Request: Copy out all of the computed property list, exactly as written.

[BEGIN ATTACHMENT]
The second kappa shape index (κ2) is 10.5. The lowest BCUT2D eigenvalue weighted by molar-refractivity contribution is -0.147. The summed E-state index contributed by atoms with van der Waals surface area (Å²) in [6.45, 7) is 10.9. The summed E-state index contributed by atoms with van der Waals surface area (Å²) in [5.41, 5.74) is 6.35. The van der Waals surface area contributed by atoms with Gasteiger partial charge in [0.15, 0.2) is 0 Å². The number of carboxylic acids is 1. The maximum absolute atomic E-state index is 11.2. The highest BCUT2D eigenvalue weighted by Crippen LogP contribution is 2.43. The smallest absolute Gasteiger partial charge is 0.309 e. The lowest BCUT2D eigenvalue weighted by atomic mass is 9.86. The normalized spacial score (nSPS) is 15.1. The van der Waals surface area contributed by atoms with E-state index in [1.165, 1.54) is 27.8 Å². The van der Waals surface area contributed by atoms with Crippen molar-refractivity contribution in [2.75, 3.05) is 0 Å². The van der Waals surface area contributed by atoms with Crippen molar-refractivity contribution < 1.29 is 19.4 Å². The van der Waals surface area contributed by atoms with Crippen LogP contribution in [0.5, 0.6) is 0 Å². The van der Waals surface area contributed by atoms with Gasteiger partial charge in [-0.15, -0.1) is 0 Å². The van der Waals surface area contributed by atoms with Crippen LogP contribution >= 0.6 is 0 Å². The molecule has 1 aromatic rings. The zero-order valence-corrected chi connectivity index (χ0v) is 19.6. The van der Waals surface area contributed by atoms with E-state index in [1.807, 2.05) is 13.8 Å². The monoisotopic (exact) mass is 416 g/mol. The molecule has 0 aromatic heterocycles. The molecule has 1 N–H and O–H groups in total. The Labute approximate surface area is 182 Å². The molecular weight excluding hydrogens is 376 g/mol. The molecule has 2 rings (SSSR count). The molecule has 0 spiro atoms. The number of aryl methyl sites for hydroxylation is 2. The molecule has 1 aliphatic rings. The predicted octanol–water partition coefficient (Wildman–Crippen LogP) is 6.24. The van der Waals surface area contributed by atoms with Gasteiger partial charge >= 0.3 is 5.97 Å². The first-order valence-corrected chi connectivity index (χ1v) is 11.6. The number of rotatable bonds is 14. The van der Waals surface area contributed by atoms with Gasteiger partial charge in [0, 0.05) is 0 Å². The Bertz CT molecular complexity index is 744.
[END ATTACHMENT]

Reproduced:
The second kappa shape index (κ2) is 10.5. The lowest BCUT2D eigenvalue weighted by molar-refractivity contribution is -0.147. The summed E-state index contributed by atoms with van der Waals surface area (Å²) in [6.45, 7) is 10.9. The summed E-state index contributed by atoms with van der Waals surface area (Å²) in [5.41, 5.74) is 6.35. The van der Waals surface area contributed by atoms with Gasteiger partial charge in [0.15, 0.2) is 0 Å². The number of carboxylic acids is 1. The maximum absolute atomic E-state index is 11.2. The highest BCUT2D eigenvalue weighted by Crippen LogP contribution is 2.43. The smallest absolute Gasteiger partial charge is 0.309 e. The lowest BCUT2D eigenvalue weighted by atomic mass is 9.86. The normalized spacial score (nSPS) is 15.1. The van der Waals surface area contributed by atoms with E-state index in [1.165, 1.54) is 27.8 Å². The van der Waals surface area contributed by atoms with Crippen molar-refractivity contribution in [2.75, 3.05) is 0 Å². The van der Waals surface area contributed by atoms with Crippen molar-refractivity contribution < 1.29 is 19.4 Å². The van der Waals surface area contributed by atoms with Crippen LogP contribution in [0.5, 0.6) is 0 Å². The van der Waals surface area contributed by atoms with Gasteiger partial charge in [-0.15, -0.1) is 0 Å². The van der Waals surface area contributed by atoms with Crippen LogP contribution >= 0.6 is 0 Å². The molecule has 1 aromatic rings. The zero-order valence-corrected chi connectivity index (χ0v) is 19.6. The van der Waals surface area contributed by atoms with E-state index in [1.807, 2.05) is 13.8 Å². The monoisotopic (exact) mass is 416 g/mol. The molecule has 0 aromatic heterocycles. The molecule has 1 N–H and O–H groups in total. The Labute approximate surface area is 182 Å². The molecular weight excluding hydrogens is 376 g/mol. The molecule has 2 rings (SSSR count). The molecule has 0 spiro atoms. The number of aryl methyl sites for hydroxylation is 2. The molecule has 1 aliphatic rings. The predicted octanol–water partition coefficient (Wildman–Crippen LogP) is 6.24. The van der Waals surface area contributed by atoms with Gasteiger partial charge >= 0.3 is 5.97 Å². The first-order valence-corrected chi connectivity index (χ1v) is 11.6. The number of rotatable bonds is 14. The van der Waals surface area contributed by atoms with Gasteiger partial charge in [0, 0.05) is 0 Å². The Bertz CT molecular complexity index is 744.